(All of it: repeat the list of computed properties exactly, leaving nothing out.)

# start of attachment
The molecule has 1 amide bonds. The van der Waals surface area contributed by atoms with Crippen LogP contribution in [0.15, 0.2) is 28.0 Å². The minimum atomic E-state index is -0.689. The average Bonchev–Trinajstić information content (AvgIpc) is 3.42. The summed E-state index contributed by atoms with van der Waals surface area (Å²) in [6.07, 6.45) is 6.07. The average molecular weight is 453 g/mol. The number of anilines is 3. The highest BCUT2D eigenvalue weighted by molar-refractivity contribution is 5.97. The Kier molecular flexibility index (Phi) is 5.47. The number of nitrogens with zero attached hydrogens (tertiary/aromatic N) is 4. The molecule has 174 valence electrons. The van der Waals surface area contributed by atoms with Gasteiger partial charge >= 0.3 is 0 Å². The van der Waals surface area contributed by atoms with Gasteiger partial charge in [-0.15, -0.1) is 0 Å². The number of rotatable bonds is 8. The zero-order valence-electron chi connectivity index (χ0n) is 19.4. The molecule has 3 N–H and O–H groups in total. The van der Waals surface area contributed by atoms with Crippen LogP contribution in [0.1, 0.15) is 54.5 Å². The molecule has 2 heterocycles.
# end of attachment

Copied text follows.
The molecule has 1 amide bonds. The van der Waals surface area contributed by atoms with Crippen LogP contribution in [0.15, 0.2) is 28.0 Å². The minimum atomic E-state index is -0.689. The average Bonchev–Trinajstić information content (AvgIpc) is 3.42. The summed E-state index contributed by atoms with van der Waals surface area (Å²) in [6.07, 6.45) is 6.07. The average molecular weight is 453 g/mol. The number of anilines is 3. The highest BCUT2D eigenvalue weighted by molar-refractivity contribution is 5.97. The Kier molecular flexibility index (Phi) is 5.47. The number of nitrogens with zero attached hydrogens (tertiary/aromatic N) is 4. The molecule has 174 valence electrons. The van der Waals surface area contributed by atoms with Gasteiger partial charge >= 0.3 is 0 Å². The van der Waals surface area contributed by atoms with Gasteiger partial charge in [-0.15, -0.1) is 0 Å². The number of rotatable bonds is 8. The zero-order valence-electron chi connectivity index (χ0n) is 19.4. The molecule has 3 N–H and O–H groups in total. The van der Waals surface area contributed by atoms with Crippen LogP contribution in [0.1, 0.15) is 54.5 Å². The molecule has 2 heterocycles.